Monday, February 18, 2008


What kind of state are we in? That is the one of the important issues lurking behind various contentions about religious and civil jurisdiction, faith and society, establishment and disestablishment right now. The Economist, herald of a brave new globalised order, has weighed in on the latter this week, calling for the cord between church and state to be cut in England. They are wrong about many things, but not this one. It is, I have suggested, a matter of establishing fairness for church and society. It also raises powerful questions about the nature of Christian discipleship and the church. The issue about what a post-establishment church settlement would be like is also a neglected topic, with many people assuming (wrongly, and for worse more than better) that what we have in the USA now would naturally follow. The Economist falls into that trap, incidentally.

Then there is, as I have said, the state. How should the mechanisms of governance relate to civil society? How far does the regulation of the state extend? What really is the state in a changing, multi-layered world (not for nothing are 'state theorists' on the wane!), and how does the concept and reality of 'sovereignty' work across the overlapping effective magesteria of different regulative institutions, where the boundaries between power, control, influence and persuasion often overlap? These are tough questions. Much tougher than current popular discourse allows.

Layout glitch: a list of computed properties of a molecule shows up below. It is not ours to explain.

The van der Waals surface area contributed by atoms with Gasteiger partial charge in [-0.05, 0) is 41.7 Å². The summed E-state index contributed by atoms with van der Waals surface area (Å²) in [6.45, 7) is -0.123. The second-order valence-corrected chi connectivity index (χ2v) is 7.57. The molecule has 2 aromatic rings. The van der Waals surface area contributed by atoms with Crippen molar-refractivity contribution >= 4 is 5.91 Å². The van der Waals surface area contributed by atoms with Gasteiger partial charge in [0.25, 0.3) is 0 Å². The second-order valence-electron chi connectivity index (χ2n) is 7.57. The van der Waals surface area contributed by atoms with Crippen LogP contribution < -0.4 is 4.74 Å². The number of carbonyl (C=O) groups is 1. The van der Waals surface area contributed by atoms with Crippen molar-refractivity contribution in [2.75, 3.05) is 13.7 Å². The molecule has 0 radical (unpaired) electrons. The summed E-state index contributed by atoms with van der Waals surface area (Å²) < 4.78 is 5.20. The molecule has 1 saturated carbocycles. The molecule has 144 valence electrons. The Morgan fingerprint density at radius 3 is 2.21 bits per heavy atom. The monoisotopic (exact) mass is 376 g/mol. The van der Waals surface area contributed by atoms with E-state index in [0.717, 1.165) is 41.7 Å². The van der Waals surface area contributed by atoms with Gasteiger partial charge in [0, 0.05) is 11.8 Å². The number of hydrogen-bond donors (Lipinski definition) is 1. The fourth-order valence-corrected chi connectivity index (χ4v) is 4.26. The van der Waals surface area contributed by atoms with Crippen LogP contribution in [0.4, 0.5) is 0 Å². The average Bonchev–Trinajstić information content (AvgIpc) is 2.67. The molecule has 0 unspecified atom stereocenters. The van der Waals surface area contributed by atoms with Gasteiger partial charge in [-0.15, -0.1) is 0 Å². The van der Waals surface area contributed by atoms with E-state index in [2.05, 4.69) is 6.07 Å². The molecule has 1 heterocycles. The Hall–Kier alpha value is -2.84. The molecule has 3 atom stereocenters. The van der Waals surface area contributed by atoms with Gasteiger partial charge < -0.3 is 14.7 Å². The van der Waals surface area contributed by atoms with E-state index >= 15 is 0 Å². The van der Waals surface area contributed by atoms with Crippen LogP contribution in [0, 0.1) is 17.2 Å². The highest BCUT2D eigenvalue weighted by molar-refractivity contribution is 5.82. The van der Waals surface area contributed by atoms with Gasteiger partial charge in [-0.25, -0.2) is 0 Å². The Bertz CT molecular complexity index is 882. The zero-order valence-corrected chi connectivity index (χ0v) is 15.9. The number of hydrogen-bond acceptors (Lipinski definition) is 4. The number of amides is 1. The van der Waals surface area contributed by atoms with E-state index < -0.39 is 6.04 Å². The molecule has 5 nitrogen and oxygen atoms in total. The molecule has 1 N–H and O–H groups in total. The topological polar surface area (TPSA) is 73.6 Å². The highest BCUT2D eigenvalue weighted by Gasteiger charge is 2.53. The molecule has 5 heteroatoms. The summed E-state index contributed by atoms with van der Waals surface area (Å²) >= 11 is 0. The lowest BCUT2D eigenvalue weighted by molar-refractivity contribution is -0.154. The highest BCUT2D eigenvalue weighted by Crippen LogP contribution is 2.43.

As I mentioned the other day, part of what lies behind Rowan Williams' recent interventions, apart from a specific issue (family Sharia), a general concern (religions as communities of obligation in a plural society and a unitary system) and a network of interest and privilege (the Church of England itself) is a good deal of thought about the pluralist state. The late David Nicholls' book of that title (1975) is well worth reading to get a handle on this. But the debate has moved on since some earlier Anglo-Catholic Anglican thinkers and political theorists on the centre-left tackled it. Which is where RW may be getting a bit tangled.

See also 'Associational Socialism in a Pluralist State' by Paul Hirst, in the Journal of Law and Society, Vol. 15, No. 1, issue on Law, Democracy & Social Justice (Spring, 1988), pp. 139-150, and his own fine overview of thinking in this area. In addition, there is the website dedicated to Nicholls himself. A fascinating man (pictured). His work on power was very revealing, but he was also comfy in a way that sits uneasily with some of today's sensibilities.

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